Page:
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The arts are integrated with curriculum across the grades and disciplines. Many projects in visual arts will link to classroom themes of study, to upcoming curricular trips, and to community events in ways that challenge students to express themselves through the art-making process.

Every year there are much loved projects that are Nueva traditions. For example, in Visual Art class, there is work with clay that progresses from masks in the younger grades to life-size heads by 5th grade, and in Music Class, there is the choir, holiday concerts, music at weekly Assemblies, and Brown Bag concerts at lunch to practice performance and collaborate.

In addition, through fluid and ever-changing integrations and collaborations between teachers in different disciplines and different divisions, the visual arts, music, and performance are woven into the curriculum. For just a few examples, you can:

Arts integrated heroPhotoAttend a fourth grade, student-created musical and see history, literature, reading, writing, music, dance, and art transformed through the creativity and skill of the students into an expression of their own understanding, humor, and evolving sophistication. Experience the 4th grade play through the eyes of the teacher.

Read the beautifully illustrated graphic novels written by second graders recounting their family’s personal journey to the Bay area as part of a year-long study of Immigration. Read about curricular integration through the Immigration theme. 

Attend a Culmination at any grade or division and experience the unique ways that students use the arts to demonstrate or present their learning. Read about Culminations.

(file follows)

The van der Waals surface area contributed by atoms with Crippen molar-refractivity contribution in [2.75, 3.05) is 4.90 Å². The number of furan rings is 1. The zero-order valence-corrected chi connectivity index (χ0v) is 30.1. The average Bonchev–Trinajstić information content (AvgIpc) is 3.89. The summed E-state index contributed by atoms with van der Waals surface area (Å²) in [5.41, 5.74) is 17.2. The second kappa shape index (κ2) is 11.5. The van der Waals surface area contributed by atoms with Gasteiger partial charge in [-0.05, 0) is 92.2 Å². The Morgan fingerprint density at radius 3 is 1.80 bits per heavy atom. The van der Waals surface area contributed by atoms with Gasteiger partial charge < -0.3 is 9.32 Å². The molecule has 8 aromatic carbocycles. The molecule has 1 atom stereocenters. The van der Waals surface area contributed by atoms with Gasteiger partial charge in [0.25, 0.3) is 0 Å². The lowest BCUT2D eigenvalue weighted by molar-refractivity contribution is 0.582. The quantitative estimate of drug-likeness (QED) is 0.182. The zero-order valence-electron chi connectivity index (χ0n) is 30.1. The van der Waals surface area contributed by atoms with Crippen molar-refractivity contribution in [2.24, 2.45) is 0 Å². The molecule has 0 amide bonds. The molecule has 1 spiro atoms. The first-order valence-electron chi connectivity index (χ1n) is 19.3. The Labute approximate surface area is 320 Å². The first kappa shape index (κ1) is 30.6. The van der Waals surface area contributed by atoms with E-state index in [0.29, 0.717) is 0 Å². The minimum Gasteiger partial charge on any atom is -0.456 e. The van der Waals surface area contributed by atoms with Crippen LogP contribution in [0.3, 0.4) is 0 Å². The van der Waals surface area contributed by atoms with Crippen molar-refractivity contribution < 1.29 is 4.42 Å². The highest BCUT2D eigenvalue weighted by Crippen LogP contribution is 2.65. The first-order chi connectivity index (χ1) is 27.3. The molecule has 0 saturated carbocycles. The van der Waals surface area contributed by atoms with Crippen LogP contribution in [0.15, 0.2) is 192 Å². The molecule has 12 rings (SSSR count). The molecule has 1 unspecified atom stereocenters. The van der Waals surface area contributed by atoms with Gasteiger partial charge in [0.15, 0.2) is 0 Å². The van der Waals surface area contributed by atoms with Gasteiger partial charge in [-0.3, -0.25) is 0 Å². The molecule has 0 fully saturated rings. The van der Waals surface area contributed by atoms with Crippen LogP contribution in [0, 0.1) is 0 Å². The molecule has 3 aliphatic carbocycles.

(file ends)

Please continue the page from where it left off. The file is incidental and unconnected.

Walk through the Silk Road Bazaar in Middle School and see humanities, math, science, and the arts woven together in intricate and astonishing ways; please see below.


The two examples below illustrate two projects that demonstrate the rich integration or arts and curriculum.


11 arts integrated Dec2016

Every other year, students in seventh and eighth grades spend the fall semester studying the Silk Road. As one of the most beloved experiences in Middle School, the curriculum integrates science, math, humanities, writing, art, and music.

Throughout the semester, the Silk Road theme is woven through their classes, giving them a rich experience in history and culture of that time. At the end of the semester, students recreate the Silk Road as a Bazaar on our campus, displaying their wares, crafts, tools, and food while sharing their knowledge.

One of the exciting elements of the culmination is that students explicitly assume the role of their chosen character, and teach their classmates, teachers, and parents about their profession. As merchants, scholars, artisans, cooks, musicians, and more, the Silk Road Bazaar demonstrates the true depth of their learning.

Art plays a central role in the Silk Road study, as students make their costumes, experience music and food of the time, and gain a deep sense of this ancient culture. This hands-on approach makes the experience tangible, and helps students truly understand how the Silk Road connected the world in its time, and brought about impacts they can still see in their lives today. View more about the student experience of the Silk Road.



10 arts integrated Dec2016

Through the creation of Power Animals, students integrate learning in SEL, writing, and visual arts. Traditionally done early in the sixth grade, it is a perfect time for students to learn about themselves while also sharing aspects of themselves with their classmates and teachers.

They begin with reflective practices in SEL that reveal their animal and move on to learning about the importance of Power Animals in Native American culture. They research their animal’s significance and characteristics, and in writing class, craft an essay describing a chance encounter with their animal. Their writing assignment challenges then to be storytellers while integrating all they have learned thus far about their animal.

In art class, students collect images to gain perspectives on their animals, and with special attention to form, balance, texture and body position, they work in clay to make their own hand-held fetish. Once fired, students work in layers with glaze to add depth and realism through nuanced color, learning the qualities of the materials and application techniques.


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